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Startup wants to reverse Parkinson’s and Alzheimer’s using human blood extract

A cutting-edge startup is working on a treatment for neurodegenerative diseases such as Parkinson’s and Alzheimer’s by altering the concentration of plasma proteins in patients. This work is based on previous research from Stanford University indicating that cognitive decline in mice can be reversed through injections of blood taken from younger mice.

“Alkahest recently announced the initiation of a Phase 2 trial of its proprietary human plasma fraction, GRF6021, for the treatment of Parkinson’s disease with associated mild cognitive impairment or dementia,” Steven Braithwaite, Chief Scientific Officer at Alkahest, told Digital Trends. “As humans age, there is change in the makeup of the proteins in plasma. Some of the key, function-driving plasma proteins increase or decrease with time. At Alkahest, we have termed these changing proteins ‘chronokines.’”

It is the loss of these beneficial chronokine proteins which are implicated with the onset of various age-related diseases through the reduction of regenerative properties that preserve biological functions. In previous studies, the human plasma fraction, GRF6021, has been shown to enhance neurogenesis, improve learning and memory, slow cognitive decline, reduce inflammation, and preserve cell health in animal models.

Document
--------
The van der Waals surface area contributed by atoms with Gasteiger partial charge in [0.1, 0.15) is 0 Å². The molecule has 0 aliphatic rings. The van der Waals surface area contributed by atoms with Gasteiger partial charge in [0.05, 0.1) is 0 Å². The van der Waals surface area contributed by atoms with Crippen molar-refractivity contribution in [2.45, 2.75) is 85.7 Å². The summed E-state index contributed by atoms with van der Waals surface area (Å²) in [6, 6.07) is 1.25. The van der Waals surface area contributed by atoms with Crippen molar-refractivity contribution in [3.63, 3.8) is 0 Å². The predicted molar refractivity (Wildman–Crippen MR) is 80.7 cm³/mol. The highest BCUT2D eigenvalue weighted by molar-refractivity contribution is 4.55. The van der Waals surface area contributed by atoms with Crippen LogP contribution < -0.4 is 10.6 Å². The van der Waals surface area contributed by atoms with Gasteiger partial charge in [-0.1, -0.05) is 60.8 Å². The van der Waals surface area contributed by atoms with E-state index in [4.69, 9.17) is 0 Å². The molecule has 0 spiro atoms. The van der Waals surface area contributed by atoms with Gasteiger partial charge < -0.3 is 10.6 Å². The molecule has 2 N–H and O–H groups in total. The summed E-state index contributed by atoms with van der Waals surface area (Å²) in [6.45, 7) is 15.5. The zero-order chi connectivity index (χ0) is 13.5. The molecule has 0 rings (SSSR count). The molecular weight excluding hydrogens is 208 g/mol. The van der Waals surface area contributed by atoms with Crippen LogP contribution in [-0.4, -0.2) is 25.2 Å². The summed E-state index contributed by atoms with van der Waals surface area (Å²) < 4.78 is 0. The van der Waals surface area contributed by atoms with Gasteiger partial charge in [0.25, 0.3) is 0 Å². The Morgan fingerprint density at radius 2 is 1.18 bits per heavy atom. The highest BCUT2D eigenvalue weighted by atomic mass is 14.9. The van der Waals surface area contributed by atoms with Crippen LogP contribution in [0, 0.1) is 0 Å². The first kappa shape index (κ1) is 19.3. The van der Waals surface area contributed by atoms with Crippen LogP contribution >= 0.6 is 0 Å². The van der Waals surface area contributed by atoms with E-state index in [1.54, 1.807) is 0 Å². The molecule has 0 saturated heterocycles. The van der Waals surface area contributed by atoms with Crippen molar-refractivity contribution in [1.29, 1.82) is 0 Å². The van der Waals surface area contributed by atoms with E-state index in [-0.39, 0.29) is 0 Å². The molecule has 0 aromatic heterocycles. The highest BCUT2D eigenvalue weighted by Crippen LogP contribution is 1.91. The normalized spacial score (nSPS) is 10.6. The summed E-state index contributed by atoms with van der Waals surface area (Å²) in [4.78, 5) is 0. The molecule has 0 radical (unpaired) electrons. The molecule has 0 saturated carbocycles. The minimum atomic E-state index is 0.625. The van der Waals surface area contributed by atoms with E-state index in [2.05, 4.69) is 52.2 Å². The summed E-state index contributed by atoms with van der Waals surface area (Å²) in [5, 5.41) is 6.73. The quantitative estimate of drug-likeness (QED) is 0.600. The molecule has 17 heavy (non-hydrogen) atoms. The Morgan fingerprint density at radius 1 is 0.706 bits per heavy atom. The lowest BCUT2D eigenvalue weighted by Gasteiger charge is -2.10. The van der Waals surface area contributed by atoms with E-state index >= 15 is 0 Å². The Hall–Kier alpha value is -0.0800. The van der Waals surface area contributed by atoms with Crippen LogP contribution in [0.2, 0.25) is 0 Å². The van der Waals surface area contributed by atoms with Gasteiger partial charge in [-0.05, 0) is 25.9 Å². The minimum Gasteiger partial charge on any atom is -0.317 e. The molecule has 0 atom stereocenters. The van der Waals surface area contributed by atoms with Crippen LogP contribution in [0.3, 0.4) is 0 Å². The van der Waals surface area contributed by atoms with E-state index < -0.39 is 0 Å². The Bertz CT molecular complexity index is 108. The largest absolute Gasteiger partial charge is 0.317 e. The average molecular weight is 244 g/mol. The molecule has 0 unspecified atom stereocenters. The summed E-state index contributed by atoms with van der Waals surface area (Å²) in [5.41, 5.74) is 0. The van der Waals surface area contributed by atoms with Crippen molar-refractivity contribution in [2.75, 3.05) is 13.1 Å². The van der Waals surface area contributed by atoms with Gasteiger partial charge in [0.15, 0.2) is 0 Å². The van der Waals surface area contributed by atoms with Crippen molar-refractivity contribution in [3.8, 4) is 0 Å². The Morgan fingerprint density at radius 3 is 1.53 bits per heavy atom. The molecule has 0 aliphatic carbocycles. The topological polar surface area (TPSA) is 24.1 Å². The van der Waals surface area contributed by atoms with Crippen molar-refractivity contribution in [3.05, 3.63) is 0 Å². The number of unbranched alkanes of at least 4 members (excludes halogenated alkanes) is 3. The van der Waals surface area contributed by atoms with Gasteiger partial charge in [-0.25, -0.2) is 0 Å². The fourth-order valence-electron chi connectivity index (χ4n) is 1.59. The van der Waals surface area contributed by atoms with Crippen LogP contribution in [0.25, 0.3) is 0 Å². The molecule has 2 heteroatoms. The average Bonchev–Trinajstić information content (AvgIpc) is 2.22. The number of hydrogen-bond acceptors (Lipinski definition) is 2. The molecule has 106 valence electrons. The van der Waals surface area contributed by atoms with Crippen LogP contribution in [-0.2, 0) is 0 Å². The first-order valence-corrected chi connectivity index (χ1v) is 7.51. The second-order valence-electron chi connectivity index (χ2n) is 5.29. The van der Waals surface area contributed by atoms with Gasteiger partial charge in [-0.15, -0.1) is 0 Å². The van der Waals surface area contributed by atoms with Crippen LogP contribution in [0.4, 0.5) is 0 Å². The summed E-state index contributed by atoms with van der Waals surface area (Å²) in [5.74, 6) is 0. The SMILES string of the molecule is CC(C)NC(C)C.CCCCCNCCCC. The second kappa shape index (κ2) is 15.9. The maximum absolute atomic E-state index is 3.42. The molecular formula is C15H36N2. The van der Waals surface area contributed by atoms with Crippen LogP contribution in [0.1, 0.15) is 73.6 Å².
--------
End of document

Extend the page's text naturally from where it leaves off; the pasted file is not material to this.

In Alkahest’s new trial, 90 Parkinson’s patients, mostly in their 70s and 80s, will receive multiple injections containing GRF6021. This plasma fraction is extracted from blood taken from blood banks, with an average donor age of 32. Over the course of the study, the participants will be tested for signs of improved memory, attention, language skills, and more.

“We believe that GRF6021’s unique properties grants the candidate a potential mechanistic advantage over currently available and clinical-stage therapies, whose mode of action typically targets one symptom of disease — and for the most part are ineffective at addressing the complex root causes of disease and aging,” Braithwaite continued.

After the completion of this trial in 2020, Alkahest next plans to advance GRF6021 into larger Phase 3 trials. The company has also carried out trials involving a second proprietary plasma protein fraction, GRF6019, in Alzheimer’s patients.

“In preclinical trials, both products reversed age and disease-related cognitive decline,” Karoly Nikolich, CEO of Alkahest, told us. “We are currently studying GRF6019 in an ongoing Phase 2 trial in mild to moderate Alzheimer’s disease patients. Based on the promise of what we have observed in earlier preclinical and clinical trials, Alkahest will also be initiating a Phase 2 trial in severe Alzheimer’s patients planned for initiation in the first half of 2019.”

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